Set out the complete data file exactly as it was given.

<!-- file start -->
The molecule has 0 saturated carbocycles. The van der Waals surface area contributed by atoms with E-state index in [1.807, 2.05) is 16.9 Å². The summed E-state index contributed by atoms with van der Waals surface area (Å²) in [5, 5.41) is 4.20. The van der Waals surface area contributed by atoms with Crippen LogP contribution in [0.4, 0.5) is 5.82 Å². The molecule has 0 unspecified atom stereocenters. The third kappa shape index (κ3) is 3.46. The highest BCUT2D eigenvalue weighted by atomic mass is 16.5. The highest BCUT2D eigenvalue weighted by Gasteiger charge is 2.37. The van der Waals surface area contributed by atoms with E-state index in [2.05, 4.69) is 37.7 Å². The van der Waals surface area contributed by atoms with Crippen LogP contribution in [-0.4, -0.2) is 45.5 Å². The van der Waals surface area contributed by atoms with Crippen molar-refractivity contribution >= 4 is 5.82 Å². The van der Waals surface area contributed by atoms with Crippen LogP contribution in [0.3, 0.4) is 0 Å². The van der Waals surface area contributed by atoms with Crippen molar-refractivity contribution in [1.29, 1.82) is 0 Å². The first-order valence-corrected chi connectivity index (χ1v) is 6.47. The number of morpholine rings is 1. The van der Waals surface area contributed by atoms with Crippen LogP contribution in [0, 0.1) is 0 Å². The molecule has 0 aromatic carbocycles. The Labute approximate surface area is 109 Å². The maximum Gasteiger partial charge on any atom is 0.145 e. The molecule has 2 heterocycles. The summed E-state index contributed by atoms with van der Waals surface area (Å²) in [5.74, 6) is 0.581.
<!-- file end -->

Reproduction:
The molecule has 0 saturated carbocycles. The van der Waals surface area contributed by atoms with E-state index in [1.807, 2.05) is 16.9 Å². The summed E-state index contributed by atoms with van der Waals surface area (Å²) in [5, 5.41) is 4.20. The van der Waals surface area contributed by atoms with Crippen LogP contribution in [0.4, 0.5) is 5.82 Å². The molecule has 0 unspecified atom stereocenters. The third kappa shape index (κ3) is 3.46. The highest BCUT2D eigenvalue weighted by atomic mass is 16.5. The highest BCUT2D eigenvalue weighted by Gasteiger charge is 2.37. The van der Waals surface area contributed by atoms with E-state index in [2.05, 4.69) is 37.7 Å². The van der Waals surface area contributed by atoms with Crippen LogP contribution in [-0.4, -0.2) is 45.5 Å². The van der Waals surface area contributed by atoms with Crippen molar-refractivity contribution >= 4 is 5.82 Å². The van der Waals surface area contributed by atoms with Crippen LogP contribution in [0.3, 0.4) is 0 Å². The van der Waals surface area contributed by atoms with Crippen molar-refractivity contribution in [1.29, 1.82) is 0 Å². The first-order valence-corrected chi connectivity index (χ1v) is 6.47. The number of morpholine rings is 1. The van der Waals surface area contributed by atoms with Crippen LogP contribution in [0, 0.1) is 0 Å². The molecule has 0 aromatic carbocycles. The Labute approximate surface area is 109 Å². The maximum Gasteiger partial charge on any atom is 0.145 e. The molecule has 2 heterocycles. The summed E-state index contributed by atoms with van der Waals surface area (Å²) in [5.74, 6) is 0.581.